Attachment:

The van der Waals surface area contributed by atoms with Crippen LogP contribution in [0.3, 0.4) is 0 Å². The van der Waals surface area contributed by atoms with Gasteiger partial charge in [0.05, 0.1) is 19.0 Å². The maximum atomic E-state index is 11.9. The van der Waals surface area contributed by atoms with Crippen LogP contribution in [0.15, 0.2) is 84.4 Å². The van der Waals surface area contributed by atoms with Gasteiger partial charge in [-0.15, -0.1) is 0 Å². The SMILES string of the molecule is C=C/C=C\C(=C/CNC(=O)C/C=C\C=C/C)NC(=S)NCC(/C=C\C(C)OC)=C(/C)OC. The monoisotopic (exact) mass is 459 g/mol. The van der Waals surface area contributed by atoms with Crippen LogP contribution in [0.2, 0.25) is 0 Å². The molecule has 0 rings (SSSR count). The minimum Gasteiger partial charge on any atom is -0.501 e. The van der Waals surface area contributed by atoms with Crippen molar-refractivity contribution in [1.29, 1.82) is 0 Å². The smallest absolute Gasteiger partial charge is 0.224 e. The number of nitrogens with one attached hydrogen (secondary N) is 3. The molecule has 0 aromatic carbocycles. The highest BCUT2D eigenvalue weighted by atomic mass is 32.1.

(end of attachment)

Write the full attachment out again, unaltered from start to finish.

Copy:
The van der Waals surface area contributed by atoms with Crippen LogP contribution in [0.3, 0.4) is 0 Å². The van der Waals surface area contributed by atoms with Gasteiger partial charge in [0.05, 0.1) is 19.0 Å². The maximum atomic E-state index is 11.9. The van der Waals surface area contributed by atoms with Crippen LogP contribution in [0.15, 0.2) is 84.4 Å². The van der Waals surface area contributed by atoms with Gasteiger partial charge in [-0.15, -0.1) is 0 Å². The SMILES string of the molecule is C=C/C=C\C(=C/CNC(=O)C/C=C\C=C/C)NC(=S)NCC(/C=C\C(C)OC)=C(/C)OC. The monoisotopic (exact) mass is 459 g/mol. The van der Waals surface area contributed by atoms with Crippen LogP contribution in [0.2, 0.25) is 0 Å². The molecule has 0 rings (SSSR count). The minimum Gasteiger partial charge on any atom is -0.501 e. The van der Waals surface area contributed by atoms with Crippen molar-refractivity contribution in [1.29, 1.82) is 0 Å². The smallest absolute Gasteiger partial charge is 0.224 e. The number of nitrogens with one attached hydrogen (secondary N) is 3. The molecule has 0 aromatic carbocycles. The highest BCUT2D eigenvalue weighted by atomic mass is 32.1.